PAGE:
Pre-events

In addition to the three conference days 11-13 May 2020, pre- and post-events are offered

  • Scaling Up – Fit For Purpose Land Administration (9-10 May)
  • Surveying and BIM Classroom (9 May)
  • Plastic Mapathon - hackaton focusing on finding innovative ways to map plastic & Plastic Survey (9-10 May)
  • Parcel Management Solution - by Esri (10 May)
    and
  • 5th Young Surveyors Conference (9-10 May)

 


FIG MAPPING THE PLASTIC - Background and Mapathon

In 2019 at the FIG General Assembly in Hanoi, Vietnam FIG Commission 4 - Hydrography together with FIG Young Surveyors established a Working Group on Mapping the Plastic. The Working Group is chaired by Simon Ironside, New Zealand and focus is on the dumping of plastics (and other waste) into major rivers, river systems and deltas at strategic locations around the world. Waste measurement in these water bodies using remote sensing, bathymetyric, current measurement and topographical surveys of plastic waste along the banks of rivers will enable a greater understanding of the quantum of plastic waste being transported to the oceans and inform the control and regulation of land use practices with an ultimate goal of eradicating the dumping of plastics into river systems.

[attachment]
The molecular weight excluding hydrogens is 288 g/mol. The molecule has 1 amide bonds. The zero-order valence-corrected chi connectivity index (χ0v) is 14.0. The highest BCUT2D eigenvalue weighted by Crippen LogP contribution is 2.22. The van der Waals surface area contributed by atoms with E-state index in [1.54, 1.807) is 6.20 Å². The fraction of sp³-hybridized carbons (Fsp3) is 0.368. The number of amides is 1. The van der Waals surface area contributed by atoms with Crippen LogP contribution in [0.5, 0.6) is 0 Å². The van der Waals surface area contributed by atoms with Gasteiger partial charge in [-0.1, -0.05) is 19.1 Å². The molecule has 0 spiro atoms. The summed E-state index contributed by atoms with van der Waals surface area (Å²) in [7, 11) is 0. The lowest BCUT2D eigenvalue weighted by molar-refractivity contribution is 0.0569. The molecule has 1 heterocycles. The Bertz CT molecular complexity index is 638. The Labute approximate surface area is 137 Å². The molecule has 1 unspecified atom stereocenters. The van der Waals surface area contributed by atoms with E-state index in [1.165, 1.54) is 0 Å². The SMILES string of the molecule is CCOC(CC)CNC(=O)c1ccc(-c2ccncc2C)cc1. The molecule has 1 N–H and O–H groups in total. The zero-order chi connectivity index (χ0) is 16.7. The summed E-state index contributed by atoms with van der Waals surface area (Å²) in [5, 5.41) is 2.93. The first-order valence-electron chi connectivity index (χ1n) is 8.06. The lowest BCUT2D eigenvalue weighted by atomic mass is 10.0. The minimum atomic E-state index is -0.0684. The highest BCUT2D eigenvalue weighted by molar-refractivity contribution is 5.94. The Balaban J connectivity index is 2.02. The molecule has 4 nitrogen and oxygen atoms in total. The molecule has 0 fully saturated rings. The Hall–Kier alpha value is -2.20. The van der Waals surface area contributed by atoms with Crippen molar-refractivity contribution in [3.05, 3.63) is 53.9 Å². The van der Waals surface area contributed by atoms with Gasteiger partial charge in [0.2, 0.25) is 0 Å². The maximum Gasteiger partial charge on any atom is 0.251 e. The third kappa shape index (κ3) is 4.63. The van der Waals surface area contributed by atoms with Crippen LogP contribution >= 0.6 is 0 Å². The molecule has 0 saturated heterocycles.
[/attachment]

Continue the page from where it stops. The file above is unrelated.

The Working Group has been busy and continues to be. In conjunction with the FIG Working Week in Amsterdam a Plastic Mapathon and Plastic Survey will be held Saturday 9 and Sunday 10 May 2020. The goal is to investigate the extent of existing information on plastic pollution of waterways in the Netherlands/Europe through formal survey datasets held by governments and academia and to develop techniques for collecting this information. For more information and to register, please visit www.fig.net/fig2020/plastic.htm